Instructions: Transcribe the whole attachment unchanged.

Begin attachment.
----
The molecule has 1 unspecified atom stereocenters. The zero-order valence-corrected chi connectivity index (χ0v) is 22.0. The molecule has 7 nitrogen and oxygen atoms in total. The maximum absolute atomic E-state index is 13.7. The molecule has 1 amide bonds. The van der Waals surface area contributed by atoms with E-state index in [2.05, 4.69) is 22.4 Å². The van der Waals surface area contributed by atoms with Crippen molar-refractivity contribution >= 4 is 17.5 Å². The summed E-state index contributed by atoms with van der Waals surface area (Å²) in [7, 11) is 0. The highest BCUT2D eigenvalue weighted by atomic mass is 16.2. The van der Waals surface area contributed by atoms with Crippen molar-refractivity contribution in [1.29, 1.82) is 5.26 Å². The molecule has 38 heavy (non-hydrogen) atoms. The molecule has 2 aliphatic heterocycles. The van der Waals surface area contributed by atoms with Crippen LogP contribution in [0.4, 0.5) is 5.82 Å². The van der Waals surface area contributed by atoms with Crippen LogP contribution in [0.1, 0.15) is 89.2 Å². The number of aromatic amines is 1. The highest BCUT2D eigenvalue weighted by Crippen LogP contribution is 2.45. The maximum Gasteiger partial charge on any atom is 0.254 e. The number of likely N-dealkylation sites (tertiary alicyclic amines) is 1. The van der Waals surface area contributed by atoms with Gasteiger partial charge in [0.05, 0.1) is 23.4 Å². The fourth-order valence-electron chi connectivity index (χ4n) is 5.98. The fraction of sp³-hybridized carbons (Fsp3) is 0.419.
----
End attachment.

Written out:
The molecule has 1 unspecified atom stereocenters. The zero-order valence-corrected chi connectivity index (χ0v) is 22.0. The molecule has 7 nitrogen and oxygen atoms in total. The maximum absolute atomic E-state index is 13.7. The molecule has 1 amide bonds. The van der Waals surface area contributed by atoms with E-state index in [2.05, 4.69) is 22.4 Å². The van der Waals surface area contributed by atoms with Crippen molar-refractivity contribution >= 4 is 17.5 Å². The summed E-state index contributed by atoms with van der Waals surface area (Å²) in [7, 11) is 0. The highest BCUT2D eigenvalue weighted by atomic mass is 16.2. The van der Waals surface area contributed by atoms with Crippen molar-refractivity contribution in [1.29, 1.82) is 5.26 Å². The molecule has 38 heavy (non-hydrogen) atoms. The molecule has 2 aliphatic heterocycles. The van der Waals surface area contributed by atoms with Crippen LogP contribution in [0.4, 0.5) is 5.82 Å². The van der Waals surface area contributed by atoms with Crippen LogP contribution in [0.1, 0.15) is 89.2 Å². The number of aromatic amines is 1. The highest BCUT2D eigenvalue weighted by Crippen LogP contribution is 2.45. The maximum Gasteiger partial charge on any atom is 0.254 e. The number of likely N-dealkylation sites (tertiary alicyclic amines) is 1. The van der Waals surface area contributed by atoms with Gasteiger partial charge in [0.05, 0.1) is 23.4 Å². The fourth-order valence-electron chi connectivity index (χ4n) is 5.98. The fraction of sp³-hybridized carbons (Fsp3) is 0.419.